Winter lights and colours are featuring in my end-of-term workshops for schools, and fascinating we’re all finding them to be!
The darker the days, the brighter our streets glow, of course. On my able writers’ day at Burstow Primary School (Surrey) this week, for instance, we found ourselves gazing at the lit-up squares of office block windows, peering down at the looping ribbons and necklaces of street lights below, watching the winking traffic lights, squinting along the chart-like lines of cats’ eyes stretching out in all directions, and glimpsing the faint flickerings of lanterns along the pavements. The more we gazed, or imagined we gazed, the more we spotted… and we spotted something else too: our town was turning into other things, like in my poem, ‘My Town at Night’.
My Town at Night
my town turns into other things:
gold and silver crowns,
a wizard’s glinting gown,
the moonlit threads of spiders’ webs
stretched across the ground…
but next day
it’s always just the same old town.
(Published in The School Magazine, NSW, Australia.)
But of course their towns turned into other things again!
It was fun to bring my little candle and its pretty, slatted holder onto the scene. (Don’t gasp: the candle was safely protected, and well out of harm and children’s way!) What with the tinsel and Christmas baubles I’d draped over the flip chart, and the night-city photos strewn over the whiteboard, we almost forgot about our afternoon break!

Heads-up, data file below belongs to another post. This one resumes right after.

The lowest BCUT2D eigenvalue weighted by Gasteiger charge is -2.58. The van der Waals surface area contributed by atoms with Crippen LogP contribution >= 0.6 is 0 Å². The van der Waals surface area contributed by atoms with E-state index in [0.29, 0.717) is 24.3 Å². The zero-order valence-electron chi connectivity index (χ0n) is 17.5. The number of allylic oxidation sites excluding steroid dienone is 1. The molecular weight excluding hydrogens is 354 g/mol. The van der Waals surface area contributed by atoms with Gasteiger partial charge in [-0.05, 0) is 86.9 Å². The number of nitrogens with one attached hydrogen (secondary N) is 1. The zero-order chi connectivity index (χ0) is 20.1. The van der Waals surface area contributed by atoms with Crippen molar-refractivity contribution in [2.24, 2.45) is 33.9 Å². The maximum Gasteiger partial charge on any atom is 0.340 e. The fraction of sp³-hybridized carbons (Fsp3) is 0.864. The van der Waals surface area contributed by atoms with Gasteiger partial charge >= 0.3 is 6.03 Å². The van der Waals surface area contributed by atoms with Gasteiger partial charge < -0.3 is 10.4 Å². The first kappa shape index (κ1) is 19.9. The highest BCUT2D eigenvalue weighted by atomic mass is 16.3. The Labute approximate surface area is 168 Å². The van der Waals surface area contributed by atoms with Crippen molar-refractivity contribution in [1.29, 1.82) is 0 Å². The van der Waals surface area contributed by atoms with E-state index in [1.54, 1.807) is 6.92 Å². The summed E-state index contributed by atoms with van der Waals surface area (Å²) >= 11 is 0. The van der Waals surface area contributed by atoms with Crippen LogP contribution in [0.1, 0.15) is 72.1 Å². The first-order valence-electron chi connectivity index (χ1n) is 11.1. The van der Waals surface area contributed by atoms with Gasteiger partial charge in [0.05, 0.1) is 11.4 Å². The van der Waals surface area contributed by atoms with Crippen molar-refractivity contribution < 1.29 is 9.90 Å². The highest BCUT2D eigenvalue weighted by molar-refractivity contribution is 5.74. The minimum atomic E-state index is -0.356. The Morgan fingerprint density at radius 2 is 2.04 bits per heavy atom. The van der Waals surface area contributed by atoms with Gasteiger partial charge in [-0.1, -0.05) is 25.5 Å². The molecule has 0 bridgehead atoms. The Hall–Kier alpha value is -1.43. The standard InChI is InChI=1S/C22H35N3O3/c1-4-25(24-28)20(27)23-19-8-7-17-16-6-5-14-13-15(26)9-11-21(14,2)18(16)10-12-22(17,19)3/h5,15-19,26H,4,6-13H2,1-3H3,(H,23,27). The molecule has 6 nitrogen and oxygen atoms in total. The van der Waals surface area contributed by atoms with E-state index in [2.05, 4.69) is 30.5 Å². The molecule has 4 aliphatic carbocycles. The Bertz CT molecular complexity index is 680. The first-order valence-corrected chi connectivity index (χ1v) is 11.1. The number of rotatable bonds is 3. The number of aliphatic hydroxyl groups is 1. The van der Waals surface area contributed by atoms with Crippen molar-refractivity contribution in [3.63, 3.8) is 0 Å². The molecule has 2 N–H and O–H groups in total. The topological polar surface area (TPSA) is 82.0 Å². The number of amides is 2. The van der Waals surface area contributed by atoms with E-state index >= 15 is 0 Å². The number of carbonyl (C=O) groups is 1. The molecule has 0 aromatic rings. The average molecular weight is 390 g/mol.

The theme made a cheery – yet fascinating! – antidote to our earlier wanders through the twitching twilight woods (or at least, the creaking desks and tilting chairs and falling fluffy toy animals in the darkened (yes, again!) classroom).
Some people moan about winter, but I relish the promise of its glints and whispers and quivers! I relish the poems it generates, too!
Children’s poet and workshop leader for schools